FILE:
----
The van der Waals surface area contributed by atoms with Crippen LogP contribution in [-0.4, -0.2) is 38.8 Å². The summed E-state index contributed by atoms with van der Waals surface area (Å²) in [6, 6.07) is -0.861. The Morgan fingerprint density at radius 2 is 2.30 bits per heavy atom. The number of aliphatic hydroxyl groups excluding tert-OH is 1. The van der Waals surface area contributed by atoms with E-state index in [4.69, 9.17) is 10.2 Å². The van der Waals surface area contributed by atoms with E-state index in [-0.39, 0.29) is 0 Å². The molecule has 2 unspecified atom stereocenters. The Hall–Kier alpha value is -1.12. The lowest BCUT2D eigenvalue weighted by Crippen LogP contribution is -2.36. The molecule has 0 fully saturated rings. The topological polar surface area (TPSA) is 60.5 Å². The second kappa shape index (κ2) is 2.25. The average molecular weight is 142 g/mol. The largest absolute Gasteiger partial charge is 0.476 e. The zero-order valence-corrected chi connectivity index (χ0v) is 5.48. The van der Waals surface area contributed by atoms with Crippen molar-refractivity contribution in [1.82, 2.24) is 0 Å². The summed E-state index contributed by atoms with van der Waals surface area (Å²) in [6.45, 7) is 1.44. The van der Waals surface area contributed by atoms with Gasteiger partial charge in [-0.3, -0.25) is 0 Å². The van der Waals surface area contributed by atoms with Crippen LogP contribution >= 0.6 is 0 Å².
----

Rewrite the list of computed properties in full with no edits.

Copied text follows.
The van der Waals surface area contributed by atoms with Crippen LogP contribution in [-0.4, -0.2) is 38.8 Å². The summed E-state index contributed by atoms with van der Waals surface area (Å²) in [6, 6.07) is -0.861. The Morgan fingerprint density at radius 2 is 2.30 bits per heavy atom. The number of aliphatic hydroxyl groups excluding tert-OH is 1. The van der Waals surface area contributed by atoms with E-state index in [4.69, 9.17) is 10.2 Å². The van der Waals surface area contributed by atoms with E-state index in [-0.39, 0.29) is 0 Å². The molecule has 2 unspecified atom stereocenters. The Hall–Kier alpha value is -1.12. The lowest BCUT2D eigenvalue weighted by Crippen LogP contribution is -2.36. The molecule has 0 fully saturated rings. The topological polar surface area (TPSA) is 60.5 Å². The second kappa shape index (κ2) is 2.25. The average molecular weight is 142 g/mol. The largest absolute Gasteiger partial charge is 0.476 e. The zero-order valence-corrected chi connectivity index (χ0v) is 5.48. The van der Waals surface area contributed by atoms with Crippen molar-refractivity contribution in [1.82, 2.24) is 0 Å². The summed E-state index contributed by atoms with van der Waals surface area (Å²) in [6.45, 7) is 1.44. The van der Waals surface area contributed by atoms with Gasteiger partial charge in [-0.3, -0.25) is 0 Å². The van der Waals surface area contributed by atoms with Crippen LogP contribution >= 0.6 is 0 Å².